Return of the Jedi made for an uncomplicatedly happy finale. And when I first saw it, it made me uncomplicatedly happy. A fairy tale ending to a great modern fairy tale, and a pleasing coda to, as I understood at the time, cinema’s great science fiction achievement. A chance to break out all my Star Wars action figures—including Han, a fact I hope comforts Lucas—and envision their post-Endor adventures. A chance to read an extended universe of novels, envisioning Han and Leia married and raising a family, about Luke Skywalker fulfilling his destiny to start a new Jedi Academy.
Some things stayed eternal. As the French say, “Moins ça change, plus c’est la même chose.” That’s what they say, right?
The older I got, less regularly did the toys come out. Less rigorously did I keep up with those increasingly convoluted extended universe stories. Replacing these fancies was my burgeoning interest in movies. As my appreciation grew for how the cinema could tell a story, the Star Wars movies never disappeared. How could they? Not long after my toys went into storage did a new trilogy enter culture, as did the feeling of Star Wars calcifying permanently, inescapably into movie culture.
I’ll address my specific experience with nostalgia qua the Star Wars monolith in a future essay. But Return of the Jedi, a movie that’s never quite been allowed to fade away, dutifully has remained part of my bi-annual rewatch of the series. As my knowledge and appreciation films and art have deepened, exponentially, it only stands to reason that my feelings on any of the dozen most-watched movies of my lifetime would evolve. Jedi was not invulnerable to this scrutiny, nor were its two predecessors.
The trouble with Jedi is how less well it holds up as a cultural touchstone. Its progenitor, which plopped in every possible archetype of Cambellian storytelling, concocted a tribute to the timelessness of storytelling that itself feels timeless, and bolstered by some of the most talented artists and technicians imaginable, certainly did. And the first sequel, Empire, thrives by interrogating, subverting, and even upending all our expectations of the journeying hero.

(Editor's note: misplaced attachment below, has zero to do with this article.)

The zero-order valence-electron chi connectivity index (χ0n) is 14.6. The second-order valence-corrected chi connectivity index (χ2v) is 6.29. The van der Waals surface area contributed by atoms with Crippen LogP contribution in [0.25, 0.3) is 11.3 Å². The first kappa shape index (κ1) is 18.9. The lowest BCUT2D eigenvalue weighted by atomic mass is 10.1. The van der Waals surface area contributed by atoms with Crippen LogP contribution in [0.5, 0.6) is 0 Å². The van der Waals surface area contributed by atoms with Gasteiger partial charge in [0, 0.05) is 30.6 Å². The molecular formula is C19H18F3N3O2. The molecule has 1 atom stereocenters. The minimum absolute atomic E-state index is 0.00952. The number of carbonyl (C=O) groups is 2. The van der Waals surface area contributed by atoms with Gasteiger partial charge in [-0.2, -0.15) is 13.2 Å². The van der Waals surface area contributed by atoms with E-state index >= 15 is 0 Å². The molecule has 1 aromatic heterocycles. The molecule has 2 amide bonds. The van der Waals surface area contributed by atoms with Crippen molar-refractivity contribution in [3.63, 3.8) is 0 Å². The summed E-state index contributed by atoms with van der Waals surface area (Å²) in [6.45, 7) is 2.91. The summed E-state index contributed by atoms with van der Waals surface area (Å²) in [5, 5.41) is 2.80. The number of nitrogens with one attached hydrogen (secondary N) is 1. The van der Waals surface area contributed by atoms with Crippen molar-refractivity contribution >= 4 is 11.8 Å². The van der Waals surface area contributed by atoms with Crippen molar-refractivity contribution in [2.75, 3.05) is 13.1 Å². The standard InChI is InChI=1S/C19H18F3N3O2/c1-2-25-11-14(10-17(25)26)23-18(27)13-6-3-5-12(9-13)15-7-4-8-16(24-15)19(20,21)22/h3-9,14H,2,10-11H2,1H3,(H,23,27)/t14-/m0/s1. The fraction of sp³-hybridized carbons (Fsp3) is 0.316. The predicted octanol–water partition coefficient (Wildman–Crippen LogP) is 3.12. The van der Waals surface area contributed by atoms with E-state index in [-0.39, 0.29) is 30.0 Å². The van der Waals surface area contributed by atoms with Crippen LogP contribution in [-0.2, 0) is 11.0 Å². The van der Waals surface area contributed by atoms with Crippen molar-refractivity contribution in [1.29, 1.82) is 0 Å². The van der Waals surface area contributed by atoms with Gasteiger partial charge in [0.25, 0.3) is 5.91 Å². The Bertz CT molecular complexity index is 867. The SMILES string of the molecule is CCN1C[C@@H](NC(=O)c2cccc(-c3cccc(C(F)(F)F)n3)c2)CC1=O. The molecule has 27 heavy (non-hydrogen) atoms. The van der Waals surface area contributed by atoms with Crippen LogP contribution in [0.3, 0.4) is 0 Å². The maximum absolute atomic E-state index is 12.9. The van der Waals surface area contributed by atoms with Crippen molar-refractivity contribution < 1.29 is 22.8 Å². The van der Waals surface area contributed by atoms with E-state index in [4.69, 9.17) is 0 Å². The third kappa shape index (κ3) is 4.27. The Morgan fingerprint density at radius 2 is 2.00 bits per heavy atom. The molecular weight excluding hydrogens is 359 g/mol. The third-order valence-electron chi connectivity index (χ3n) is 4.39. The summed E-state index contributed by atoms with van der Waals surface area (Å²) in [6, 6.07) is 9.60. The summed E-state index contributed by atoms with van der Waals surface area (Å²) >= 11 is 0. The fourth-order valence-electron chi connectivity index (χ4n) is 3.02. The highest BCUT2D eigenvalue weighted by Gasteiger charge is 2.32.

These observances aren’t exactly notes taken from my childhood screenings. Unless you were the smartest kid on the planet—which I certainly wasn’t—they weren’t yours either. These are unearthed revelations of a beloved work that has endured, that have evolved as the young viewer’s evolved, that offer something sweeter in the years since, beyond the simple marveling of onscreen aliens and robots.
What Return of the Jedi seems to offer, in the years since I first smiled at that triumphant teddy luau, is reassurance. Reassurance that, no matter how bad things get for you or your heroes, things will eventually turn out well. Reassurance that even if you commit betrayal and atrocities, you’ll be redeemed. Reassurance that the cost of war—or really, any worthwhile struggle—is but a temporary setback, and you’ll still see your friends again.